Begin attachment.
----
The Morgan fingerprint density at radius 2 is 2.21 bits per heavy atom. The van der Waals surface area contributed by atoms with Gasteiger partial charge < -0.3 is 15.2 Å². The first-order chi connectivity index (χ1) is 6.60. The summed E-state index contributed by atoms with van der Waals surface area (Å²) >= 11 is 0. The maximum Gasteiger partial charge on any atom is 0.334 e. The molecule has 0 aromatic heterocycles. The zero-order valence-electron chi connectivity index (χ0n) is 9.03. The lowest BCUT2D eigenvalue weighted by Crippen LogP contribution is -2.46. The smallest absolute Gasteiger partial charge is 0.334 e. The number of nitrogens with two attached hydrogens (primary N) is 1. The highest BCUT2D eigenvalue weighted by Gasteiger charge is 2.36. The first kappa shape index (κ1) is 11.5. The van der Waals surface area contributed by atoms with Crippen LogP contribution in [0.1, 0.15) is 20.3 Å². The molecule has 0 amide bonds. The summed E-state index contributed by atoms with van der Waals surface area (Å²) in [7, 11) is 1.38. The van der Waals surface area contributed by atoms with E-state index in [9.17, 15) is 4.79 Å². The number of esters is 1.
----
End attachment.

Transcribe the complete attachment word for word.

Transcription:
The Morgan fingerprint density at radius 2 is 2.21 bits per heavy atom. The van der Waals surface area contributed by atoms with Gasteiger partial charge < -0.3 is 15.2 Å². The first-order chi connectivity index (χ1) is 6.60. The summed E-state index contributed by atoms with van der Waals surface area (Å²) >= 11 is 0. The maximum Gasteiger partial charge on any atom is 0.334 e. The molecule has 0 aromatic heterocycles. The zero-order valence-electron chi connectivity index (χ0n) is 9.03. The lowest BCUT2D eigenvalue weighted by Crippen LogP contribution is -2.46. The smallest absolute Gasteiger partial charge is 0.334 e. The number of nitrogens with two attached hydrogens (primary N) is 1. The highest BCUT2D eigenvalue weighted by Gasteiger charge is 2.36. The first kappa shape index (κ1) is 11.5. The van der Waals surface area contributed by atoms with Crippen LogP contribution in [0.1, 0.15) is 20.3 Å². The molecule has 0 amide bonds. The summed E-state index contributed by atoms with van der Waals surface area (Å²) in [7, 11) is 1.38. The van der Waals surface area contributed by atoms with E-state index in [9.17, 15) is 4.79 Å². The number of esters is 1.